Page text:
Public Perceptions of Deep-Sea Environment: Evidence From Scotland and Norway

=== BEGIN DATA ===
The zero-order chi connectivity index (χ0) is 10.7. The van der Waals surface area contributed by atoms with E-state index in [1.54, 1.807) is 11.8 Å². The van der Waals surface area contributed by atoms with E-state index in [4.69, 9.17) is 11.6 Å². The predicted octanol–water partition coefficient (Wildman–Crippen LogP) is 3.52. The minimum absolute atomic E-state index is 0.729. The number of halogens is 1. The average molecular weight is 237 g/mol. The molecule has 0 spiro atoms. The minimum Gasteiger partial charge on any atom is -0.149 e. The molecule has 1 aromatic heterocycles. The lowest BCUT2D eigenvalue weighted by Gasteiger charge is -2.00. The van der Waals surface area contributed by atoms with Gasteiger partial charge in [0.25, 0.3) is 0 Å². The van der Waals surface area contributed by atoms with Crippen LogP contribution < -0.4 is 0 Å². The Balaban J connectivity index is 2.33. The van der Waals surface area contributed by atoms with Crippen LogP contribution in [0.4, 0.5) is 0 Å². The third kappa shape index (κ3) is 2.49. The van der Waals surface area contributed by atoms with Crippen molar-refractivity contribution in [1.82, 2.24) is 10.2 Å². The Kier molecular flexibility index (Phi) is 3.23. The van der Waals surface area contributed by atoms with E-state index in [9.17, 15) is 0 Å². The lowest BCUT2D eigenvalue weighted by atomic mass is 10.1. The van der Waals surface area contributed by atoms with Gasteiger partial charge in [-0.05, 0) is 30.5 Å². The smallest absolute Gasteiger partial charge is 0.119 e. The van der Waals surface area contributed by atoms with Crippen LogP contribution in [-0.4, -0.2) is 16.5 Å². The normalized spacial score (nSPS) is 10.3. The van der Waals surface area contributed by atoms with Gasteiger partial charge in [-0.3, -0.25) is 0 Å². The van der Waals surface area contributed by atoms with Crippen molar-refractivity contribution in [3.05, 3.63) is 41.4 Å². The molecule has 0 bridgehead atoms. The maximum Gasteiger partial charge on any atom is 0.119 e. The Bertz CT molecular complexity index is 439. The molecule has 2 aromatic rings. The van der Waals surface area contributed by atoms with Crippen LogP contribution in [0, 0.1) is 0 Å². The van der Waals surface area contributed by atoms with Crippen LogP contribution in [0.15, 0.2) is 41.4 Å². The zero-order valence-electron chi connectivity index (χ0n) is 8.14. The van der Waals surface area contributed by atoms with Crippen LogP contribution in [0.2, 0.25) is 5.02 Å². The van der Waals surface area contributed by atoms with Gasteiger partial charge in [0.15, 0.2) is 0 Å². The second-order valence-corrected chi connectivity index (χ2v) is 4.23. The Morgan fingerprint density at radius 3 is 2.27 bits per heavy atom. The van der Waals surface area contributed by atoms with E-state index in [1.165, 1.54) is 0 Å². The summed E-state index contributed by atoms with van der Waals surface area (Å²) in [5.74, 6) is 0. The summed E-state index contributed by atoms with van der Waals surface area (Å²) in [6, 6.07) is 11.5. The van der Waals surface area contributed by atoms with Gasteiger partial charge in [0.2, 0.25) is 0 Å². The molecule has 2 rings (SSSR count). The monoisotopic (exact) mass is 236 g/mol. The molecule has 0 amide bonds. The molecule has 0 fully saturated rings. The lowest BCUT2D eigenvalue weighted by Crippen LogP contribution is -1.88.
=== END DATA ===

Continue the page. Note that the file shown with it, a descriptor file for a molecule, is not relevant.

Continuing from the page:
Knowledge of people's understanding of environmental problems is vital for the effective implementation of the ecosystem approach to marine management. This is especially relevant when conservation goals are aimed at ecosystems in the deep-sea that are remote to the consciousness of most people. This study explores public perceptions of the deep-sea environment among the Scottish and Norwegian public. It further analyses the relationships between respondents' pro-environmental concerns toward the marine environment and personal characteristics using a multiple indicators multiple causes model. The results show that public knowledge of the deep-sea environment is low for Scottish and moderate for Norwegians. Awareness of cold-water corals was high for the Lofoten case study area amongst the Norwegian public and low for the Mingulay reef complex in the Scottish case. These differences might arise because Norway is known to host the world's largest cold-water corals in the Lofoten area; a fact that has been well-publicized. We find that most people think changes in the deep-sea have at least some effect on them. On average, the public perceive the deep-sea condition to be at most “fairly good” but are dissatisfied with the management of it with approximately only one third or less thinking it is well-managed. Generally, the public perception from both countries show ecocentric attitudes toward the marine environment implying that they recognize the value of ecosystem services, the current ecological crisis and the need for sustainable management.